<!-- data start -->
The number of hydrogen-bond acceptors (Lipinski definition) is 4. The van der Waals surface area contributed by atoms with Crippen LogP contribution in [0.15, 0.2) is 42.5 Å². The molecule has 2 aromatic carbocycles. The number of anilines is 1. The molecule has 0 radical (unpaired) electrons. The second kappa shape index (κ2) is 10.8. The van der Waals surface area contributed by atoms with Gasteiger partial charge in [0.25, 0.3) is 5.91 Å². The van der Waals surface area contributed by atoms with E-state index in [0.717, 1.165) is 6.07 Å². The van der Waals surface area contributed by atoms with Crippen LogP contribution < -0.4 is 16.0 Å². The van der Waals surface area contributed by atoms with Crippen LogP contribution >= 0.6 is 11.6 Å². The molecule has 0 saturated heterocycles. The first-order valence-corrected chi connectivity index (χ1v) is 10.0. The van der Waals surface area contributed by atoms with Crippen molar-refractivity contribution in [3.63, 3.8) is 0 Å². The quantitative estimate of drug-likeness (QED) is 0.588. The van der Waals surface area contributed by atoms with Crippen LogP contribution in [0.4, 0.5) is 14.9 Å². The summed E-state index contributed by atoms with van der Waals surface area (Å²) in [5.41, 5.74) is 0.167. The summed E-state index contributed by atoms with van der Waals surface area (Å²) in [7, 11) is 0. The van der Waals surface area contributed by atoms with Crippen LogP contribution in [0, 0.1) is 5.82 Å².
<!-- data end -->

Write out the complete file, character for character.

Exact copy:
The number of hydrogen-bond acceptors (Lipinski definition) is 4. The van der Waals surface area contributed by atoms with Crippen LogP contribution in [0.15, 0.2) is 42.5 Å². The molecule has 2 aromatic carbocycles. The number of anilines is 1. The molecule has 0 radical (unpaired) electrons. The second kappa shape index (κ2) is 10.8. The van der Waals surface area contributed by atoms with Gasteiger partial charge in [0.25, 0.3) is 5.91 Å². The van der Waals surface area contributed by atoms with E-state index in [0.717, 1.165) is 6.07 Å². The van der Waals surface area contributed by atoms with Crippen LogP contribution < -0.4 is 16.0 Å². The van der Waals surface area contributed by atoms with Crippen LogP contribution >= 0.6 is 11.6 Å². The molecule has 0 saturated heterocycles. The first-order valence-corrected chi connectivity index (χ1v) is 10.0. The van der Waals surface area contributed by atoms with Crippen molar-refractivity contribution in [3.63, 3.8) is 0 Å². The quantitative estimate of drug-likeness (QED) is 0.588. The van der Waals surface area contributed by atoms with Crippen LogP contribution in [0.4, 0.5) is 14.9 Å². The summed E-state index contributed by atoms with van der Waals surface area (Å²) in [5.41, 5.74) is 0.167. The summed E-state index contributed by atoms with van der Waals surface area (Å²) in [7, 11) is 0. The van der Waals surface area contributed by atoms with Crippen LogP contribution in [0, 0.1) is 5.82 Å².